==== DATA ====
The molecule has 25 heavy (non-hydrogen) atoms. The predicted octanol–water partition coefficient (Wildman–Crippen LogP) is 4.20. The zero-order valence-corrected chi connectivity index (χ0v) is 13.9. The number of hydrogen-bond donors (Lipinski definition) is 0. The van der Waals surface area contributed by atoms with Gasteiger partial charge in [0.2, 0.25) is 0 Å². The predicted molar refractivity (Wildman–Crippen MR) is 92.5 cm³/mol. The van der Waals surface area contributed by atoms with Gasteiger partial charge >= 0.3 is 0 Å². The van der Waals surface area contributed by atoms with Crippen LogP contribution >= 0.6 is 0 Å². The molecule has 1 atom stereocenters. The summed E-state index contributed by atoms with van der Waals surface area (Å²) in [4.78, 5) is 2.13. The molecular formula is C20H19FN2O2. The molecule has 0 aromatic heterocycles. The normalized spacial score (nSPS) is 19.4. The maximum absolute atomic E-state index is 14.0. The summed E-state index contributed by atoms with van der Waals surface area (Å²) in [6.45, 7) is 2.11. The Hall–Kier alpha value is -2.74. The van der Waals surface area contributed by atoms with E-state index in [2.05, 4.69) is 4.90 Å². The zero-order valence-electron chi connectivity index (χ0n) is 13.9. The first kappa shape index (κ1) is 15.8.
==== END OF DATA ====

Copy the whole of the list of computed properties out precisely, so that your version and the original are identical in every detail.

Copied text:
The molecule has 25 heavy (non-hydrogen) atoms. The predicted octanol–water partition coefficient (Wildman–Crippen LogP) is 4.20. The zero-order valence-corrected chi connectivity index (χ0v) is 13.9. The number of hydrogen-bond donors (Lipinski definition) is 0. The van der Waals surface area contributed by atoms with Gasteiger partial charge in [0.2, 0.25) is 0 Å². The predicted molar refractivity (Wildman–Crippen MR) is 92.5 cm³/mol. The van der Waals surface area contributed by atoms with Gasteiger partial charge >= 0.3 is 0 Å². The van der Waals surface area contributed by atoms with Crippen LogP contribution >= 0.6 is 0 Å². The molecule has 1 atom stereocenters. The summed E-state index contributed by atoms with van der Waals surface area (Å²) in [4.78, 5) is 2.13. The molecular formula is C20H19FN2O2. The molecule has 0 aromatic heterocycles. The normalized spacial score (nSPS) is 19.4. The maximum absolute atomic E-state index is 14.0. The summed E-state index contributed by atoms with van der Waals surface area (Å²) in [6.45, 7) is 2.11. The Hall–Kier alpha value is -2.74. The van der Waals surface area contributed by atoms with E-state index in [2.05, 4.69) is 4.90 Å². The zero-order valence-electron chi connectivity index (χ0n) is 13.9. The first kappa shape index (κ1) is 15.8.